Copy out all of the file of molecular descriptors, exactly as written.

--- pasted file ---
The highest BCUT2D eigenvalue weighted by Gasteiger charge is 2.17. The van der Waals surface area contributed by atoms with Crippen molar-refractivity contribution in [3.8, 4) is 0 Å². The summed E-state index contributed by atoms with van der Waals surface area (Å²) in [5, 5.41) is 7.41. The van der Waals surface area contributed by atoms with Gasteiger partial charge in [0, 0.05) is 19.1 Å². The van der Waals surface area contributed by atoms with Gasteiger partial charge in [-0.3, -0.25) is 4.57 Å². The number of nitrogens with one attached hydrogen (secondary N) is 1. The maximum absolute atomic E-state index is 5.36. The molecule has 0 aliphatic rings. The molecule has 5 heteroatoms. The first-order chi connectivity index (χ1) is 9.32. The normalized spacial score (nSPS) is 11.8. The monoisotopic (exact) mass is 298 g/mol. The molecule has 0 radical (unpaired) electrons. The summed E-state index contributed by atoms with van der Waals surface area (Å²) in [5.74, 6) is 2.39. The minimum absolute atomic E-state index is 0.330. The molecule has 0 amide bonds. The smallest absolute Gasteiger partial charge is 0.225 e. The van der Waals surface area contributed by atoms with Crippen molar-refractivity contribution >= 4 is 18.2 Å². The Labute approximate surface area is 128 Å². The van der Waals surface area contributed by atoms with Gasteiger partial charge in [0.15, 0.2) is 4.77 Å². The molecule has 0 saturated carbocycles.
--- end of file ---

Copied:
The highest BCUT2D eigenvalue weighted by Gasteiger charge is 2.17. The van der Waals surface area contributed by atoms with Crippen molar-refractivity contribution in [3.8, 4) is 0 Å². The summed E-state index contributed by atoms with van der Waals surface area (Å²) in [5, 5.41) is 7.41. The van der Waals surface area contributed by atoms with Gasteiger partial charge in [0, 0.05) is 19.1 Å². The van der Waals surface area contributed by atoms with Gasteiger partial charge in [-0.3, -0.25) is 4.57 Å². The number of nitrogens with one attached hydrogen (secondary N) is 1. The maximum absolute atomic E-state index is 5.36. The molecule has 0 aliphatic rings. The molecule has 5 heteroatoms. The first-order chi connectivity index (χ1) is 9.32. The normalized spacial score (nSPS) is 11.8. The monoisotopic (exact) mass is 298 g/mol. The molecule has 0 radical (unpaired) electrons. The summed E-state index contributed by atoms with van der Waals surface area (Å²) in [5.74, 6) is 2.39. The minimum absolute atomic E-state index is 0.330. The molecule has 0 amide bonds. The smallest absolute Gasteiger partial charge is 0.225 e. The van der Waals surface area contributed by atoms with Crippen molar-refractivity contribution >= 4 is 18.2 Å². The Labute approximate surface area is 128 Å². The van der Waals surface area contributed by atoms with Gasteiger partial charge in [0.15, 0.2) is 4.77 Å². The molecule has 0 saturated carbocycles.